The Marx in Queens, NY by Fogarty Finger Architecture PLLC

    Wind Tower in Salmiya, Kuwait by AGi architects; Photo: AGi architects

    Click here to see more "Ten Top Images on Archine...

  • 2017 Chicago Architecture Biennial Spotlight: Point Supreme collages together a home

    about 3 days ago from

    Returning to the second edition of the Chicago Architecture Biennial is Athens-based architecture studio Point Supreme. Known for their signature rendering style of collage, which produce colorful tableaus weaving together historical elements, memories and dreams from their native city, the studio’s two-part installation in the Chicago Cultural Center displays the material manifestation of this speculative work.

    Installation view of Point Supreme, Totems & History Wall, Courtesy of Chicago Architecture Biennial, Kendall McCaugherty © Hall Merrick Photographers.

    Totems and History Wall construct the narrative for Petralona House, the personal home of the firm’s partners Konstantinos Pantazis and Marianna Rentzou. Designed and built during the recession in Greece, the home’s construction was defined by the assemblage of a variety of hand-made, found and gifted materials. Like their collages, the Petralona House seems to render a space which is at once personal yet familiar, local and ...

  • 2017 Chicago Architecture Biennial Spotlight: Brandlhuber and Christopher Roth probe the politics of property

    about 3 days ago from

    “Who owns what? And why?” Despite their apparent simplicity, these questions strike at the heart of the disparities and violences that mark the contemporary city. Raised by the architecture studio Brandlhuber and the artist Christopher Roth, they also summarize neatly the work on display: a single-channel video entitled The Property Drama.

    Through stylishly-shot footage and Godard-esque titling, the film probes the ways that “property is used as a means of control.” In it, the filmmakers juxtapose a wide variety of responses and positions from various figures in architecture, urban design, and politics. Patrik Schumacher advocates for full privatization while Phyllis Lambert declares that “the land belongs to everyone.”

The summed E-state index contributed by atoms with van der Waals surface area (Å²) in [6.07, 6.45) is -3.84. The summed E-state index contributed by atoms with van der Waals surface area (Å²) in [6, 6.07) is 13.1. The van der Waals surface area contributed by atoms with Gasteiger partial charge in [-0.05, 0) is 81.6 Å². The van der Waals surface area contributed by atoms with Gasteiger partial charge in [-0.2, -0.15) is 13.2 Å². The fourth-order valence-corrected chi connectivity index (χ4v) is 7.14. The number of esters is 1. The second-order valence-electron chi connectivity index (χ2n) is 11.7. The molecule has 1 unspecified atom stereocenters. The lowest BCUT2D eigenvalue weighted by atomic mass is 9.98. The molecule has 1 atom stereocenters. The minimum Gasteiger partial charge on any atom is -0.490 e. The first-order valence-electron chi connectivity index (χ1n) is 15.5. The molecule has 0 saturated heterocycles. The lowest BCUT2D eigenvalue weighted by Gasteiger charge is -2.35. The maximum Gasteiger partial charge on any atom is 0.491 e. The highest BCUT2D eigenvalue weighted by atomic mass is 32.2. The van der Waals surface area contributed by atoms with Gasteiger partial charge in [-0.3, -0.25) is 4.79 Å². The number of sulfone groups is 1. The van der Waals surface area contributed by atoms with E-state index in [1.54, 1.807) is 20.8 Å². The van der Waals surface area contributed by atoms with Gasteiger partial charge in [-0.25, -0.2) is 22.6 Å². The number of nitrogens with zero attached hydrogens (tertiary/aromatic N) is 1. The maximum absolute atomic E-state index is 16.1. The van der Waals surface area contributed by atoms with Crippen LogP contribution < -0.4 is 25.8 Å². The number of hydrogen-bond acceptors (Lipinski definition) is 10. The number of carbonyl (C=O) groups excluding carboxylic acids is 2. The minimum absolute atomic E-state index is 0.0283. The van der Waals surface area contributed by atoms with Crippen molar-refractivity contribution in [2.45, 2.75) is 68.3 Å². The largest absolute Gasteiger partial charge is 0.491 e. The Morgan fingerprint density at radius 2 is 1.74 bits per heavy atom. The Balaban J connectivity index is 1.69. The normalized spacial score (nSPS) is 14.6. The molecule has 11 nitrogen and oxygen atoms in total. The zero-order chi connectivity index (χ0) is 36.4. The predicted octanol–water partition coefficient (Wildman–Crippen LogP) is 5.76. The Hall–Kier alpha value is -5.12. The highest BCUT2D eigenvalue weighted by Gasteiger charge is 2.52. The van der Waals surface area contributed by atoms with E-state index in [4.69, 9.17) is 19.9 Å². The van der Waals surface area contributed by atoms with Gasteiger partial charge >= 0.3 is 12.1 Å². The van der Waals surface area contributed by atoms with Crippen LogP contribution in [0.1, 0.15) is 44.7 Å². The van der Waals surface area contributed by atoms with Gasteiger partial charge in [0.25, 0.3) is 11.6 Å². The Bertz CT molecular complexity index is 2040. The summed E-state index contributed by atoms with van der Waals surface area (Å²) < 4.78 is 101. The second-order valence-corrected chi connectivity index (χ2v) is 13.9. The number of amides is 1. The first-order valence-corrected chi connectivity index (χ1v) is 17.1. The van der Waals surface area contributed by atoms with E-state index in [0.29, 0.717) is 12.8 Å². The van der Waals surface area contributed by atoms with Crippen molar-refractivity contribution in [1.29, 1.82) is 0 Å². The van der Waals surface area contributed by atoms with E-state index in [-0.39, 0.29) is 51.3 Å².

Screenshot from "The Property Drama" trailer.

    The second film in a trilogy, The Property Drama follows Legislating Architecture, which premiered at the 2016 Venice Architecture Biennial and looked at the “ways that legislation—from building codes to zoning laws—create...

  • Get Lectured: Princeton, Fall '17

    about 3 days ago from

    Archinect's Architecture School Lecture Guide for Fall 2017

    Ready or not, it's the start of a new school year. Back for Fall 2017 is Archinect's Get Lectured, an ongoing series where we feature a school's lecture series—and their snazzy posters—for the current term. Check back regularly to keep track of any upcoming lectures you don't want to miss.

    Want to share your school's lecture series? Send us your school's lecture series poster and details to

    The Princeton University School of Architecture just started their Fall '17 lecture series. Check it out below.

    Sept 14 — 6pm
    “Drawing Things Together”
    V. Mitch McEwen / Assistant Professor at Princeton University School of Architecture; Principal, McEwen Studio / A(n) Office 

    Sept 28 — 6pm
    “Loud Lines BairBalliet”
    Kelly Bair / Partner at BairBalliet; Assistant Professor of Architecture, University of Illinois at Chicago
    Kristy Balliet / Partner at BairBalliet; Associate Professor of Architecture, Ohio State University;...

  • 2017 Chicago Architecture Biennial Spotlight: T+E+A+M reimagines the contemporary ruin

    about 3 days ago from

    By now, it’s a relatively familiar narrative: over the course of the last few decades, there's been a mass return to urban centers from their outskirts, resulting in a field of abandoned strip malls and big box stores. What to do with these contemporary “ruins,” however, remains an open question.

    In their installation for this year’s Chicago Architecture Biennial, the Ann Arbor-based studio T+E+A+M has imagined a strategy of “redistribution,” in which the physical elements of one such big box store are “taken apart, moved around, piled up, and mixed with new construction to create alternative uses.” It’s the type of bricolage, informal building logic one often finds internationally but rarely within the United States. Brought here, it’s a refreshing change from the type of totalizing, imposed visions often associated with architectural proposals for abandoned suburban sites.

    Image by author.

    A mise en scène model, replete with faux vegetation and miniature benches, Ghostbox plays off...

  • From Chicago to Pittsburgh in 47 minutes: Hyperloop One Global Challenge announces 10 winning teams & routes in North America, Europe, South Asia

    about 3 days ago from